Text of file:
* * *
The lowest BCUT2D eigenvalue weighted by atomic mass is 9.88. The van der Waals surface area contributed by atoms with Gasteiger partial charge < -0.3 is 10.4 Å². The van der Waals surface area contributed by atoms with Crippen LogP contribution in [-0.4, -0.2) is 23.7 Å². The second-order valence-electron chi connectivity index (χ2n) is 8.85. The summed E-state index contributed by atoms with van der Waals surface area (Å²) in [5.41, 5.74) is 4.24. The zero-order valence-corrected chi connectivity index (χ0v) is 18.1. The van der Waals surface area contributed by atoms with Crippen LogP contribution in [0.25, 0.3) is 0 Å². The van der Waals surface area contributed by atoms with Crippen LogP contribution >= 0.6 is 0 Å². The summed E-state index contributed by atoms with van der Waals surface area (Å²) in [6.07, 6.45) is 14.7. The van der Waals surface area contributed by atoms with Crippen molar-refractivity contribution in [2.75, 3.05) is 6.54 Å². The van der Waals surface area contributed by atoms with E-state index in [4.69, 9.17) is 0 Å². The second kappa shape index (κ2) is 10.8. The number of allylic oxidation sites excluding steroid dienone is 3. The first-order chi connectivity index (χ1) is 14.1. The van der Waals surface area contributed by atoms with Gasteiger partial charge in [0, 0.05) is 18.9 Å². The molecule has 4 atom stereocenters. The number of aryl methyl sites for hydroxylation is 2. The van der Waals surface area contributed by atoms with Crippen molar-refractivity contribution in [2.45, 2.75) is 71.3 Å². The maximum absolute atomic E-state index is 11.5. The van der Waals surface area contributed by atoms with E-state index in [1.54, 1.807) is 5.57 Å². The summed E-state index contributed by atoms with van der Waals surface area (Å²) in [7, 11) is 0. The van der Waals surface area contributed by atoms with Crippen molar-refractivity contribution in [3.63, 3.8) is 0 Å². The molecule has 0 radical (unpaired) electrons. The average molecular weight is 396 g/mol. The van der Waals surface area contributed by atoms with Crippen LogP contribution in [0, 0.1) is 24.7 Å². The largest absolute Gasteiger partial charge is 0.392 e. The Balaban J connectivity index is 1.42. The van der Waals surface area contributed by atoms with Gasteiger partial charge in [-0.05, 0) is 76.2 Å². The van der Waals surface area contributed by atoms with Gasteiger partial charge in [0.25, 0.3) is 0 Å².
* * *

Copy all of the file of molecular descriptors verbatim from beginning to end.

The lowest BCUT2D eigenvalue weighted by atomic mass is 9.88. The van der Waals surface area contributed by atoms with Gasteiger partial charge < -0.3 is 10.4 Å². The van der Waals surface area contributed by atoms with Crippen LogP contribution in [-0.4, -0.2) is 23.7 Å². The second-order valence-electron chi connectivity index (χ2n) is 8.85. The summed E-state index contributed by atoms with van der Waals surface area (Å²) in [5.41, 5.74) is 4.24. The zero-order valence-corrected chi connectivity index (χ0v) is 18.1. The van der Waals surface area contributed by atoms with Crippen LogP contribution in [0.25, 0.3) is 0 Å². The van der Waals surface area contributed by atoms with Crippen LogP contribution >= 0.6 is 0 Å². The summed E-state index contributed by atoms with van der Waals surface area (Å²) in [6.07, 6.45) is 14.7. The van der Waals surface area contributed by atoms with Crippen molar-refractivity contribution in [2.75, 3.05) is 6.54 Å². The van der Waals surface area contributed by atoms with E-state index in [4.69, 9.17) is 0 Å². The second kappa shape index (κ2) is 10.8. The number of allylic oxidation sites excluding steroid dienone is 3. The first-order chi connectivity index (χ1) is 14.1. The van der Waals surface area contributed by atoms with Gasteiger partial charge in [0, 0.05) is 18.9 Å². The molecule has 4 atom stereocenters. The number of aryl methyl sites for hydroxylation is 2. The van der Waals surface area contributed by atoms with Crippen molar-refractivity contribution in [2.45, 2.75) is 71.3 Å². The maximum absolute atomic E-state index is 11.5. The van der Waals surface area contributed by atoms with E-state index in [1.54, 1.807) is 5.57 Å². The summed E-state index contributed by atoms with van der Waals surface area (Å²) in [7, 11) is 0. The van der Waals surface area contributed by atoms with Crippen molar-refractivity contribution in [3.63, 3.8) is 0 Å². The molecule has 0 radical (unpaired) electrons. The average molecular weight is 396 g/mol. The van der Waals surface area contributed by atoms with Crippen LogP contribution in [0, 0.1) is 24.7 Å². The largest absolute Gasteiger partial charge is 0.392 e. The Balaban J connectivity index is 1.42. The van der Waals surface area contributed by atoms with Gasteiger partial charge in [-0.05, 0) is 76.2 Å². The van der Waals surface area contributed by atoms with Gasteiger partial charge in [0.25, 0.3) is 0 Å².